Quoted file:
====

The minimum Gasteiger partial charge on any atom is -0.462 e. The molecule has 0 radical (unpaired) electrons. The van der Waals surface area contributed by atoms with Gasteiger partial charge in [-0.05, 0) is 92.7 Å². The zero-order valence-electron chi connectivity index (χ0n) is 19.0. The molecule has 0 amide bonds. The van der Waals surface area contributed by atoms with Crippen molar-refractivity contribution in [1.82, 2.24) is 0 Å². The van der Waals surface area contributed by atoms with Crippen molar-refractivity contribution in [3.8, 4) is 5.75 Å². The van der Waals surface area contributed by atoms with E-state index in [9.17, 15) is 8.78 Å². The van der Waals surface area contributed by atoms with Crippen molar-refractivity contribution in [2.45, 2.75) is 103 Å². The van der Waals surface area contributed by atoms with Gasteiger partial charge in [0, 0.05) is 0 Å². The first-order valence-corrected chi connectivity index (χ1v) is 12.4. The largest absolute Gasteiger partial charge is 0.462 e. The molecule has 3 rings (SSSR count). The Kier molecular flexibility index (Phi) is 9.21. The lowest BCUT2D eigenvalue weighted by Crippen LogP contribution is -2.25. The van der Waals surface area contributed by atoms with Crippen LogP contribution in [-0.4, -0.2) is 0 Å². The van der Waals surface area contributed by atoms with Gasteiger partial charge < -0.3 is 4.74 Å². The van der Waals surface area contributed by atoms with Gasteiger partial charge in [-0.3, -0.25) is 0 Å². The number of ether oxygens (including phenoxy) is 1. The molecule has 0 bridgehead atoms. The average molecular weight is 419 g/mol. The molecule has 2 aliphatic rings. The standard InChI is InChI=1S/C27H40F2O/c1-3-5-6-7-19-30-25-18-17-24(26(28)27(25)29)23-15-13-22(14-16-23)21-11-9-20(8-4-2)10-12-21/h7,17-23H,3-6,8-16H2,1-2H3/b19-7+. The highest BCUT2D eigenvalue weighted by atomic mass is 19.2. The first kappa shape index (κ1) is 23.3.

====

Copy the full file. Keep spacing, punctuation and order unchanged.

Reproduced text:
The minimum Gasteiger partial charge on any atom is -0.462 e. The molecule has 0 radical (unpaired) electrons. The van der Waals surface area contributed by atoms with Gasteiger partial charge in [-0.05, 0) is 92.7 Å². The zero-order valence-electron chi connectivity index (χ0n) is 19.0. The molecule has 0 amide bonds. The van der Waals surface area contributed by atoms with Crippen molar-refractivity contribution in [1.82, 2.24) is 0 Å². The van der Waals surface area contributed by atoms with Crippen molar-refractivity contribution in [3.8, 4) is 5.75 Å². The van der Waals surface area contributed by atoms with E-state index in [9.17, 15) is 8.78 Å². The van der Waals surface area contributed by atoms with Crippen molar-refractivity contribution in [2.45, 2.75) is 103 Å². The van der Waals surface area contributed by atoms with Gasteiger partial charge in [0, 0.05) is 0 Å². The first-order valence-corrected chi connectivity index (χ1v) is 12.4. The largest absolute Gasteiger partial charge is 0.462 e. The molecule has 3 rings (SSSR count). The Kier molecular flexibility index (Phi) is 9.21. The lowest BCUT2D eigenvalue weighted by Crippen LogP contribution is -2.25. The van der Waals surface area contributed by atoms with Crippen LogP contribution in [-0.4, -0.2) is 0 Å². The van der Waals surface area contributed by atoms with Gasteiger partial charge < -0.3 is 4.74 Å². The van der Waals surface area contributed by atoms with Gasteiger partial charge in [-0.3, -0.25) is 0 Å². The number of ether oxygens (including phenoxy) is 1. The molecule has 0 bridgehead atoms. The average molecular weight is 419 g/mol. The molecule has 2 aliphatic rings. The standard InChI is InChI=1S/C27H40F2O/c1-3-5-6-7-19-30-25-18-17-24(26(28)27(25)29)23-15-13-22(14-16-23)21-11-9-20(8-4-2)10-12-21/h7,17-23H,3-6,8-16H2,1-2H3/b19-7+. The highest BCUT2D eigenvalue weighted by atomic mass is 19.2. The first kappa shape index (κ1) is 23.3.